In the past 16 years, I have met with many parents and there is a common concern they have shared with me, which is whether their children will become the target of bullying.
Some of our students in our center have encountered different levels of bullying, such as being called names, false accusations, or goaded into engaging in rule violating or socially inappropriate behaviors. Research suggests that bullies tend to choose victims who do not get supports from classmates.
Due to their differences in behaviors, interests or even appearance, children with ASD easily become the targets for bullying. They may not understand what a bullying situation is, and fail to protect themselves due to the lack of social and communication skills. Some may not even be aware that they are being bullied and see the bullies as friends.
Traditional strategies tend to encourage the victim to report to teachers, principal or any adult who can provide protection so the bullies can get punished. However, reporting may result in the bullies going “underground.” Another approach is to teach the victim to simply ignore the bully so the bully does not find it fun anymore. However, even though the victim ignores the bully, the peers may not. The bully may still get attention from the peers and continue the bullying. Also, it is very difficult to ignore undesirable behaviors, a victim’s deliberate and obvious attempts not to pay attention can serve as a sufficient reaction for the bully.
In our center, we spend a lot of time teaching our students appropriate social skills in order to improve their social competency. We will teach our students the following skills to deal with bullying incidents and avoid further bullying:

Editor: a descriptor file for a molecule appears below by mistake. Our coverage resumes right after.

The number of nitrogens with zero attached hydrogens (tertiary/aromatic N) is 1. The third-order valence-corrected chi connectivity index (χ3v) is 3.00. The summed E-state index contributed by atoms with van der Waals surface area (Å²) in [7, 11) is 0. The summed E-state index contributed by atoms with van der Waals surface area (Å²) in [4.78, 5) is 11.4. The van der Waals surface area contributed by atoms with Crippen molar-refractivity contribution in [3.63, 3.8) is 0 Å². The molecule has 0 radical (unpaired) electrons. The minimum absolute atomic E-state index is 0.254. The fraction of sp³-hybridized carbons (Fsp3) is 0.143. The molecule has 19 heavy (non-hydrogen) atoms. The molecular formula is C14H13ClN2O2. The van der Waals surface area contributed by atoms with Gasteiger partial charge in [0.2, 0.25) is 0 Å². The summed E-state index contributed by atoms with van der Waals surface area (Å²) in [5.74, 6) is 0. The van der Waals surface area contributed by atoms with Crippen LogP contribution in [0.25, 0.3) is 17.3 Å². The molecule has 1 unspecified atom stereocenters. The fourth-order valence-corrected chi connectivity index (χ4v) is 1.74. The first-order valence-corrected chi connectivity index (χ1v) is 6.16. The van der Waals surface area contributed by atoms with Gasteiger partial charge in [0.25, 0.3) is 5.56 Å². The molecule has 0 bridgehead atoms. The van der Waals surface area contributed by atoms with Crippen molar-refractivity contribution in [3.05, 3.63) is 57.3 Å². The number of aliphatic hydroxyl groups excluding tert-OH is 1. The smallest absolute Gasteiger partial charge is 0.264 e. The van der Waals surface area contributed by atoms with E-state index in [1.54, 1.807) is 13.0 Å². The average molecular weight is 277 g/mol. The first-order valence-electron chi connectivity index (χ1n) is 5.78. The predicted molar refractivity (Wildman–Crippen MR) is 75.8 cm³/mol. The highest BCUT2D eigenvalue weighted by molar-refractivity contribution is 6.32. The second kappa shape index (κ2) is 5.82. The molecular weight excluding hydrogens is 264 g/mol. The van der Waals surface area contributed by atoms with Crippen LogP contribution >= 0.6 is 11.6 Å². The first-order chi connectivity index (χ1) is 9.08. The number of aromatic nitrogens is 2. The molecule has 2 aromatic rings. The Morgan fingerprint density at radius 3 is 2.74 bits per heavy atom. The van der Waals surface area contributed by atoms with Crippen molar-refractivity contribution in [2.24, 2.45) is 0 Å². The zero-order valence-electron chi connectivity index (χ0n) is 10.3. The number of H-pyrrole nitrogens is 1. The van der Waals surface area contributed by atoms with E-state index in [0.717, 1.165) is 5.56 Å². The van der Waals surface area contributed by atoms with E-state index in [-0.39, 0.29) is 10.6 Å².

Differentiate Bullying VS. TeasingChildren with ASD find it difficult to interpret and often misread the motives of actions of others. It is important for them to determine whether they are being a target of bullying or it’s just some plays between friends.
Stay Away From the BullyDevelop a strategy of avoidance is another option. Making attempts to stay away from the bully during breaks, lunch or other times may be helpful in reducing unpleasant encounters.
Understanding BullyingHelp the victim in understanding that bullies are seeking responses from him/her. Therefore the victim needs to change his/her typical responses, so the bully no longer gets the pleasure from bullying.
Also, help students with ASD to understand which of his/her own behaviors (e.g. self-stim or talking contents) would trigger a bully, and teach him/her to refrain from engaging in those behaviors to reduce the bullying.
Stress ManagementTeach the victim various coping and relaxation strategies to reduce their overreaction. Anxiety and stress can worsen a bad situation. Teach them how to stay calm will help them to deal with the situation better.
Info Provided by:
Kan Wong (M.S. ABA, BCBA) Autism Partnership Behavioral Consultant
Ms. Lai-Kan Wong is a Board Certified Behavior Analyst and holds a Master of Science in Applied Behavior Analysis. She joined Autism Partnership in 2001 and began working as a Program Specialist. She is experienced in working with children across different settings including individual therapy session, small group training, and ABA classrooms. Ms. Wong has also helped training staff in Hong Kong, Singapore and Japan office since 2005. She is now responsible for supervising individual cases, staff training, parent training, and overseas consultation. Kan also receives ongoing training and supervision from Dr. Ronald Leaf and Dr. John McEachin in the Los Angeles office.
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Learn more about our ABA Services[:zh]在過去16年工作的日子，我遇過很多不同的家長，和他們面談時，他們往往也會表達一件很擔心的事，就是自己的子女會成為被欺凌的目標。
資訊提供: 王勵勤 (Autism Partnership行為分析治療顧問)
王勵勤小姐為國際認證行為分析師，擁有行為分析的碩士學位。於2001年加入AP, 為個別個案進行ABA訓練。 她經驗豐富且資歷甚廣， 負責個別治療、小組訓練及 ABA為基礎的教室。 自2005年起， 她致力培訓本地、新加坡及日本各級別的治療師及導師。 她現負責監督個別個案、治療師培訓、為各家長提供支援及海外諮詢服務。 她亦定期赴美國洛杉磯總部接受Ronald Leaf博士和John McEachin博士的培訓及持續進修。